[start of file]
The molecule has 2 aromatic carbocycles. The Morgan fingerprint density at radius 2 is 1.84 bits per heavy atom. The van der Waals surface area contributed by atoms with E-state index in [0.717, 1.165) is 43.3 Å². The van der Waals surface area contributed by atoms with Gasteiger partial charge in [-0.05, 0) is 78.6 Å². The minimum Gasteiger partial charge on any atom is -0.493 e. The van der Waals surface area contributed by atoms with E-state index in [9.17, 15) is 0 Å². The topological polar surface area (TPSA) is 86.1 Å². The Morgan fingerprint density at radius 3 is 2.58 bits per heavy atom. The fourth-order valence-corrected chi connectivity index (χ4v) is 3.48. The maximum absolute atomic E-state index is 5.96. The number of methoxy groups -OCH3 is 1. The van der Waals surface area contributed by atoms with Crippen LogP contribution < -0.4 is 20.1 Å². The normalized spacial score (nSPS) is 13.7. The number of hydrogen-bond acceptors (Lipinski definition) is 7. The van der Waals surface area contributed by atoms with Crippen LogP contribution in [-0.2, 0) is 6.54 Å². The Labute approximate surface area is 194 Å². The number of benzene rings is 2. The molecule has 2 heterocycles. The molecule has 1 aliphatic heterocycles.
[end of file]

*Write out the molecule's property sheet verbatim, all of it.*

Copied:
The molecule has 2 aromatic carbocycles. The Morgan fingerprint density at radius 2 is 1.84 bits per heavy atom. The van der Waals surface area contributed by atoms with E-state index in [0.717, 1.165) is 43.3 Å². The van der Waals surface area contributed by atoms with Gasteiger partial charge in [-0.05, 0) is 78.6 Å². The minimum Gasteiger partial charge on any atom is -0.493 e. The van der Waals surface area contributed by atoms with E-state index in [9.17, 15) is 0 Å². The topological polar surface area (TPSA) is 86.1 Å². The Morgan fingerprint density at radius 3 is 2.58 bits per heavy atom. The fourth-order valence-corrected chi connectivity index (χ4v) is 3.48. The maximum absolute atomic E-state index is 5.96. The number of methoxy groups -OCH3 is 1. The van der Waals surface area contributed by atoms with Crippen LogP contribution < -0.4 is 20.1 Å². The normalized spacial score (nSPS) is 13.7. The number of hydrogen-bond acceptors (Lipinski definition) is 7. The van der Waals surface area contributed by atoms with Crippen LogP contribution in [-0.2, 0) is 6.54 Å². The Labute approximate surface area is 194 Å². The number of benzene rings is 2. The molecule has 2 heterocycles. The molecule has 1 aliphatic heterocycles.